Big interview: Sean Clare a different player as Hearts' new right-back thanks to Daniel Stendel
Englishman thriving under Tynecastle manager's attacking style
Sean Clare looks a different player thriving in a different role under Daniel Stendel’s guidance. If one player personifies Hearts’ gradual renaissance since the German coach arrived at Tynecastle Park, it is Clare.
He heads to Perth tomorrow feeling confident and established in Stendel’s side. Not in his traditional midfield berth, but at right-back. The position previously held by Michael Smith now belongs to an Englishman answering his critics in the best way possible.
Clare, 23, sought help from a sports psycholgist earlier this season as he toiled to cope with the intensity of life at Hearts. Results were poor, his form was criticised weekly and he did not look content in a maroon shirt.
Stendel’s arrival has transformed both Clare’s mindset and confidence as Hearts now focus on a more attacking gameplan. Friends and former team-mates down south have questioned why he is lining up in defence but the player knows he is justifying his selection.
“There have been a few questions and raised eyebrows but most of my friends and family understand football,” said Clare, speaking exclusively to the Evening News.
“You do what you can to help the team. I feel my performances have changed a few people’s minds on whether I can play right-back or not.
“The manager’s style of play helps. The attacking football is more my style. It’s also been an accumulation of hard work, which has been ongoing since I got here behind the scenes.
“It’s hard to see it on the pitch if results aren’t right. Sometimes it takes a bit longer for it to come to the fore but I’m happy it has done now. It’s still only the beginning. We have a long way to go, there is more to come from me and a lot more to improve on.”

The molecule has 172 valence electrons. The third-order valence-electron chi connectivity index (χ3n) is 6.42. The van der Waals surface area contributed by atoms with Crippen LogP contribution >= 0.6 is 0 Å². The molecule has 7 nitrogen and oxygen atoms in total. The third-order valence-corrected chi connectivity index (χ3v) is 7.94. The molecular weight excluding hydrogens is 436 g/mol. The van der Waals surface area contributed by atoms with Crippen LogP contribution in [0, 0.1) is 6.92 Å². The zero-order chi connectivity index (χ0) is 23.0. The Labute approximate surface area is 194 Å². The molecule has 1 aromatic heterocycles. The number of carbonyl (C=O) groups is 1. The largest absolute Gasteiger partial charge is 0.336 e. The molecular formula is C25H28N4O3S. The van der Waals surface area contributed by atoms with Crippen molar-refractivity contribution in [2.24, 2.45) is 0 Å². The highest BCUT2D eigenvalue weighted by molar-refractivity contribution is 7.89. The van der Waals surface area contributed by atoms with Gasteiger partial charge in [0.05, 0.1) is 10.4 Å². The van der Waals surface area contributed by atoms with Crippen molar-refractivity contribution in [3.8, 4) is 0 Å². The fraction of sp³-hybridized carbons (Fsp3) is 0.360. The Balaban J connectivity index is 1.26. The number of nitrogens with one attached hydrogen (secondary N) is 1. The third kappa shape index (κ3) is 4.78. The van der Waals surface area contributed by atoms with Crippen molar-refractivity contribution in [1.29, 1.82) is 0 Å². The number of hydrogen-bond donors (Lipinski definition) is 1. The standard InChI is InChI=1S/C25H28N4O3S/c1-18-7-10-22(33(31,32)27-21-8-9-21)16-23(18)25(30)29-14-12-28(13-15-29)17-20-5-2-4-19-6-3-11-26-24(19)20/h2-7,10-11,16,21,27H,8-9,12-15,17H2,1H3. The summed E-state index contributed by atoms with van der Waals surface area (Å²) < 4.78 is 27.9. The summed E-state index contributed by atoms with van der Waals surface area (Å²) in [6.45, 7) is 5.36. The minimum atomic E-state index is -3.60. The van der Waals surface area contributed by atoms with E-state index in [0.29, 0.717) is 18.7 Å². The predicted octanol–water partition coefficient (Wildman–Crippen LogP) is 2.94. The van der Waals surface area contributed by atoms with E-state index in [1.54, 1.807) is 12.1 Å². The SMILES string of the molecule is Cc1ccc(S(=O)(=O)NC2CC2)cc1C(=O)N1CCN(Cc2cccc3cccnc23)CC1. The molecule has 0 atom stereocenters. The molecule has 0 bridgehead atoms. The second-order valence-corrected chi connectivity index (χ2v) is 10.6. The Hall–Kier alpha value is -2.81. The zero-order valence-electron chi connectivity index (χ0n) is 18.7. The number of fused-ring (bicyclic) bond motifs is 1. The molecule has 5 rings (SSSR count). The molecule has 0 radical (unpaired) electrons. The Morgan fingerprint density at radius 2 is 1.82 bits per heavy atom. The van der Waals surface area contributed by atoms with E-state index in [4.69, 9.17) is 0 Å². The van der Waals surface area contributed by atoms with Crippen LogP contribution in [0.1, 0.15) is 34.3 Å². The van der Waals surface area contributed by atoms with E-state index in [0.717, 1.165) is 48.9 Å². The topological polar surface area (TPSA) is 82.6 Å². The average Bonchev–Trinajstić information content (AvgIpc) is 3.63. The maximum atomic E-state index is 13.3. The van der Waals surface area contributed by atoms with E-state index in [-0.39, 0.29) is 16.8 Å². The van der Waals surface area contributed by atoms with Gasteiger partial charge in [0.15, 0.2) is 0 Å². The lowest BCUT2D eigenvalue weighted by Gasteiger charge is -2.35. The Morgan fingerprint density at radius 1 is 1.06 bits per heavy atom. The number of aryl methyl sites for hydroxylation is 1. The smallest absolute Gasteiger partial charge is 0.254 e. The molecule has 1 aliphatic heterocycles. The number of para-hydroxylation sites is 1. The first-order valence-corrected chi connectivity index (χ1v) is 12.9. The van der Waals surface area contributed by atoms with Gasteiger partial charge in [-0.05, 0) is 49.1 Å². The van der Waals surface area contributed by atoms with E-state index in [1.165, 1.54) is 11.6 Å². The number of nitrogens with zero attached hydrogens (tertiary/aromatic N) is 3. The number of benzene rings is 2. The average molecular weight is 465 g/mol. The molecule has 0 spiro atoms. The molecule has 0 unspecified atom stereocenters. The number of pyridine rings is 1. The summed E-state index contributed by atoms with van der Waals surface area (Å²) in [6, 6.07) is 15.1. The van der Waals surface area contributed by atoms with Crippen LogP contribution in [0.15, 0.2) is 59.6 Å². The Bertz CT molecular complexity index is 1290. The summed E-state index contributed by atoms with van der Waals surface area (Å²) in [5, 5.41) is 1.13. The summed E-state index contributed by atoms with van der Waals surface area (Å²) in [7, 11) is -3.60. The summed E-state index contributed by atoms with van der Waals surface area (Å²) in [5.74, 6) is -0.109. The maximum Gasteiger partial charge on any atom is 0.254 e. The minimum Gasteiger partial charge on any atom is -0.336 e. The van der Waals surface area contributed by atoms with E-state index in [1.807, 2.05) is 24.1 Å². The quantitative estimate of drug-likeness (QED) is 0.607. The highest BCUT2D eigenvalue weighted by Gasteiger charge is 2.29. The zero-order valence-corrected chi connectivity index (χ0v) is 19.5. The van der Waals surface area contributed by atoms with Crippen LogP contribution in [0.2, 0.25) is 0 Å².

Adapting to a new position takes time and Clare is not naive enough to think he is suddenly the new Kyle Walker. Or even the new Michael Smith. Yet his appetite for the right-back role is clear.
“It’s okay. I’m learning it. With the way the manager wants to play, it’s not as defensive as when I played it before. That’s better for me. I’m more of an attacking player but I’m learning the defensive side. I feel I’ve got things to offer going forward from that position.
“It’s about playing wherever you can help the team. If that’s right-back, I have no problem with it. At the moment, I think that’s where the manager sees me. We have quite a lot of competition in other positions so things could change at any point.”
There is no attempt to publicly wallow in his own prosperity. That is not Clare’s style. He prefers more understated methods of proving his point and is unquestionably happier for it these days.
“It’s always good to put in good performances. People will always have opinions, whether you’re doing well or not,” he admitted.
“Speaking to the sports psychologist helped a lot. It puts things into perspective. Sometimes you can dig yourself into a hole when things aren’t as serious as they look. Also, putting in performances and getting results helps not only me individually but the team as well. We all have a bit more confidence now so long may it continue.”
A win at St Johnstone tomorrow could potentially be sufficient to shunt Hearts off the bottom of the league. That depends on other teams’ results. Stendel’s side will simply go about their business – by attacking their hosts.
“He has just instilled a belief in the team,” said Clare. “He doesn’t mind if you lose the ball as long as you work to win it back. He wants people to try things and get at players. That suits me and a lot of others. He demands that, if you try something and don’t succeed, try to win the ball back. It gives players more freedom and confidence to attempts things. I feel that has been working in games for all of us.”
Supporters are certainly responding. Clare is pleased to report that the recent messages landing in his social media inbox have been far more positive than some of those received earlier in the campaign.
“When the team is doing well, you will always get more positive feedback. We can hear the fans on the pitch and they are right behind us,” he said. “It was hard for them to get behind us earlier in the season because we weren’t giving them performances to get behind. At the moment, we are and they are helping us.
“I think they can see we are playing with more intensity. I wouldn’t say we weren’t trying before but we are more focused in terms of where we need to push or where we need to sit off.
“We are playing attacking football with full-backs bombing forward, strikers filling the box and centre-backs stepping into midfield. It’s fun to watch for the fans.”